but also to F4 services. However, Mr. Rowbotham did not negotiate the contract and his view is  
inconsistent with the list itself. For example, the list has an exclusion for revisions as contemplated  
in item 26 in Schedule A, which is listed as an F4 service. It also excludes site visits in excess of  
36, all disbursements, and HST. To interpret the list as excluding these items from the contract  
would be inconsistent with Onespace’s own extras billing, which includes revisions to drawings,  
site visits, disbursements, and HST. I find that, read in the context of the contract as a whole, the  
“Items Not Included in the Fee” are only exclusions from the fixed fee for F3 services.  
[93] It follows that the effect of Schedule A1 was to exclude “coordination of consultants work”  
from Onespace’s F3 services, but not the contract. Article A9 provides an express obligation on  
Onespace to coordinate certain consultants. I agree with Plus that the exclusion in Schedule A1  
does not supplant article A9. In my view, the exclusion only renders the article A9 coordination  
obligation an F4 service.  
[94] I am nevertheless satisfied that the evidence supports there was never any actual  
requirement for Onespace to coordinate the consultants identified in article A9. I accept  
Onespace’s argument that the article reflects only a listing of those consultants retained directly  
by Plus. I find that the parties, by their conduct, varied the formal term such that Onespace had  
no coordination obligation beyond the F3 service identified in Schedule A, namely to cooperate  
with other consultants in coordination.  
[95] Despite listing structural, mechanical, electrical, site servicing, shoring, and historical  
consultants as requiring Onespace’s coordination in article A9, the evidence does not support that  
Plus expected or that Onespace had agreed to perform any such coordination. I say this for four  
[96] First, the evidence supports that Plus did not expect or require Onespace to coordinate the  
services of the shoring or heritage consultants. Ali Mohtashami confirmed during his cross-  
examination that Onespace had nothing to do with the shoring design. The design and construction  
work overseen by the shoring consultant. His evidence was only that Onespace would have to  
coordinate its drawings to existing site conditions. Mr. Mohtashami’s cross-examination evidence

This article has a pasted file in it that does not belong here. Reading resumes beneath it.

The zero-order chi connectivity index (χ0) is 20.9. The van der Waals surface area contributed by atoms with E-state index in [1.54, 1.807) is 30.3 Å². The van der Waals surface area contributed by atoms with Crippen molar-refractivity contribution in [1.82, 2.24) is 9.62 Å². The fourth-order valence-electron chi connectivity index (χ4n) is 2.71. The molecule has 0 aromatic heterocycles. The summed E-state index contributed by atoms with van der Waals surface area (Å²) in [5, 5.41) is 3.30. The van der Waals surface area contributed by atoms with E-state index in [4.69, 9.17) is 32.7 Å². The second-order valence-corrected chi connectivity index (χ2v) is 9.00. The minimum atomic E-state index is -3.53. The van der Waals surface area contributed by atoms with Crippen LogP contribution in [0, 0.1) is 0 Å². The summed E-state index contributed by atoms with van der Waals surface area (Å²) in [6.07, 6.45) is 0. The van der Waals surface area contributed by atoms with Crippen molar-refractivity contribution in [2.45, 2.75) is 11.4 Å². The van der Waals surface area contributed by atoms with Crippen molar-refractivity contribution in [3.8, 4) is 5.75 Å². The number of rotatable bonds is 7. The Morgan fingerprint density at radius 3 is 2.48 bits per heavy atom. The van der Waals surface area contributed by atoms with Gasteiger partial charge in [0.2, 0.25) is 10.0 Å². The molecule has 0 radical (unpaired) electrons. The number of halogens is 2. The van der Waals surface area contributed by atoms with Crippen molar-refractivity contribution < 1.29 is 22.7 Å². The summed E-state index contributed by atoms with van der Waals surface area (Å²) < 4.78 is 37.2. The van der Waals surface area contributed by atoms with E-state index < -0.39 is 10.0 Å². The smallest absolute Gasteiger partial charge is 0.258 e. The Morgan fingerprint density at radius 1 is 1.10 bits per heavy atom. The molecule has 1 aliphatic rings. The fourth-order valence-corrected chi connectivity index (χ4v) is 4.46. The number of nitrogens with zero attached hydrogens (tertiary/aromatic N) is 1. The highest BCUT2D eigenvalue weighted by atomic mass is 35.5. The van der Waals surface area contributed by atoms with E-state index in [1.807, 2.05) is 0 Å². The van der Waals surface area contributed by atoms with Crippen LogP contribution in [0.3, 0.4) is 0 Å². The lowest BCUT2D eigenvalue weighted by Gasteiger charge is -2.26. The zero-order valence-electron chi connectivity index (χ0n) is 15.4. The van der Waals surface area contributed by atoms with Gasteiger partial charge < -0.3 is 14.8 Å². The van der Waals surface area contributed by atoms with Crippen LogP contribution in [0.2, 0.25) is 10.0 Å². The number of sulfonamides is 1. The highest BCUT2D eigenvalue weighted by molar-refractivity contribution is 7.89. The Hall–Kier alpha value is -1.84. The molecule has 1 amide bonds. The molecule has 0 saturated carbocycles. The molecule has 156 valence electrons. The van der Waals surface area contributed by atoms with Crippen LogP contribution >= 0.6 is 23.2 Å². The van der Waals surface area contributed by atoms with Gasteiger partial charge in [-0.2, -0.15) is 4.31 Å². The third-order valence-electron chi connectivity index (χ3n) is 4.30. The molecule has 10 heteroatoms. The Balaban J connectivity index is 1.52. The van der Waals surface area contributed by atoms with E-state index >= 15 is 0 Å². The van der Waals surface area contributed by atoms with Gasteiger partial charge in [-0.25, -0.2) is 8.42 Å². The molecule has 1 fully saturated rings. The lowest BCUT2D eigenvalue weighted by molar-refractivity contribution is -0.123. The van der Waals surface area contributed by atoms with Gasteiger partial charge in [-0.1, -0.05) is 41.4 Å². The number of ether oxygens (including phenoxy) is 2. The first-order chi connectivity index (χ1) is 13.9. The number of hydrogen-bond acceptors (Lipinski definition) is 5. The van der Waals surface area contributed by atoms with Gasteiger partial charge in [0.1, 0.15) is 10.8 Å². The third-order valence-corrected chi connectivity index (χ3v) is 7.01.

further supports that Onespace had no involvement and was not expected to be involved in  
coordinating the heritage consultant.  
[97] Second, contrary to Plus’ argument at trial, the evidence does not support a mutual  
intention or agreement that Onespace would be responsible for coordinating all consultant  
drawings and communications.  
[98] Ali Mohtashami’s evidence is that, in the course of various meetings with Mauro Franzoni,  
both Mr. Mohtashami and Walter Aronovitch expressed that Plus needed Onespace’s expertise,  
including coordination of the consultants. While Mr. Franzoni was not called as a witness by  
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Onespace to refute that evidence, neither was Mr. Aronovitch to corroborate it. Mr. Mohtashami’s  
evidence is further uncorroborated by any contemporaneous evidence. There are no emails,  
memoranda, or any other document supporting his evidence.  
[99] Plus argues that Mr. Mohtashami’s evidence is uncontested. That is technically true.  
However, I can accept Mr. Mohtashami’s evidence that he discussed the need for Onespace to  
coordinate the consultants, but still find that Plus has not proved that Onespace agreed to perform  
that coordination function.  
[100] I note that Mr. Mohtashami’s evidence does not go so far as to say that Mauro Franzoni  
agreed that Onespace would coordinate the other consultants. Mr. Mohtashami’s evidence at  
paras. 15-16 of his affidavit sworn February 3, 2020 speaks to his understanding of what he and  
Walter Aronovitch relayed to Mauro Franzoni. He says he was “satisfied” that Mr. Franzoni  
“understood our needs and his role”, but does not state why or how he was satisfied. His evidence  
falls short of stating that Mr. Franzoni acknowledged Plus’ need for Onespace to act in a managing  
coordination role and agreed to have Onespace assume that role.  
[101] Plus argues that I should draw an adverse inference from Onespace’s failure to call Mauro  
Franzoni. It is a factor. However, it does not override that Ali Mohtashami’s evidence was  
consistently that Mr. Franzoni was made aware of Plus’ expectation for coordination, not that  
Mr. Franzoni expressly agreed to undertake coordination. That is a distinction with difference  
given the exclusion language in Schedule A1 of the signed contract, which was not one of the